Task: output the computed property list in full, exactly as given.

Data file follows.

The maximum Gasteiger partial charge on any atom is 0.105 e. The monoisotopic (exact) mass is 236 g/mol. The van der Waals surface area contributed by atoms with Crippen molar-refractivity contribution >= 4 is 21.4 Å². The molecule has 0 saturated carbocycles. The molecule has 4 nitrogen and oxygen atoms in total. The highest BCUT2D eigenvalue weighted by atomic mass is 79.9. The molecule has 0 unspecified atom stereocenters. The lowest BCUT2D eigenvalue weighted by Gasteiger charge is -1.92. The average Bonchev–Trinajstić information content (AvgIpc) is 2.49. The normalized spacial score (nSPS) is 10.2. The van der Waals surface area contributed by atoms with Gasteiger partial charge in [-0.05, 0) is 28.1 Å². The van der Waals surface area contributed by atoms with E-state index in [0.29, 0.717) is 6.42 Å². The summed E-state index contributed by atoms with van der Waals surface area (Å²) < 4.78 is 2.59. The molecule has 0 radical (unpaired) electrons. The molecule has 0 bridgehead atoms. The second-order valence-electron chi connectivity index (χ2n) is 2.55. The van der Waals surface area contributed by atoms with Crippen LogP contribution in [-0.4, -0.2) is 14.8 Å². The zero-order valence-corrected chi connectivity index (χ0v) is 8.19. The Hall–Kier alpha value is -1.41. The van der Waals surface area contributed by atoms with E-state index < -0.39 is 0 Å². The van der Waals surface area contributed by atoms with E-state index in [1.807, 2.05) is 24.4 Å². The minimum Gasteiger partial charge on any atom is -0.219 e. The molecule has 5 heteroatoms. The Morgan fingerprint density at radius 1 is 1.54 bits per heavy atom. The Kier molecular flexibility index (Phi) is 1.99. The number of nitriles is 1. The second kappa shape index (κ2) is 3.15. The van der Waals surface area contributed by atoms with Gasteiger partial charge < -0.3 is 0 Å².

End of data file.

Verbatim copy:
The maximum Gasteiger partial charge on any atom is 0.105 e. The monoisotopic (exact) mass is 236 g/mol. The van der Waals surface area contributed by atoms with Crippen molar-refractivity contribution >= 4 is 21.4 Å². The molecule has 0 saturated carbocycles. The molecule has 4 nitrogen and oxygen atoms in total. The highest BCUT2D eigenvalue weighted by atomic mass is 79.9. The molecule has 0 unspecified atom stereocenters. The lowest BCUT2D eigenvalue weighted by Gasteiger charge is -1.92. The average Bonchev–Trinajstić information content (AvgIpc) is 2.49. The normalized spacial score (nSPS) is 10.2. The van der Waals surface area contributed by atoms with Gasteiger partial charge in [-0.05, 0) is 28.1 Å². The van der Waals surface area contributed by atoms with E-state index in [0.29, 0.717) is 6.42 Å². The summed E-state index contributed by atoms with van der Waals surface area (Å²) < 4.78 is 2.59. The molecule has 0 radical (unpaired) electrons. The molecule has 0 bridgehead atoms. The second-order valence-electron chi connectivity index (χ2n) is 2.55. The van der Waals surface area contributed by atoms with Crippen LogP contribution in [-0.4, -0.2) is 14.8 Å². The zero-order valence-corrected chi connectivity index (χ0v) is 8.19. The Hall–Kier alpha value is -1.41. The van der Waals surface area contributed by atoms with E-state index < -0.39 is 0 Å². The van der Waals surface area contributed by atoms with E-state index in [1.807, 2.05) is 24.4 Å². The minimum Gasteiger partial charge on any atom is -0.219 e. The molecule has 5 heteroatoms. The Morgan fingerprint density at radius 1 is 1.54 bits per heavy atom. The Kier molecular flexibility index (Phi) is 1.99. The number of nitriles is 1. The second kappa shape index (κ2) is 3.15. The van der Waals surface area contributed by atoms with Gasteiger partial charge < -0.3 is 0 Å².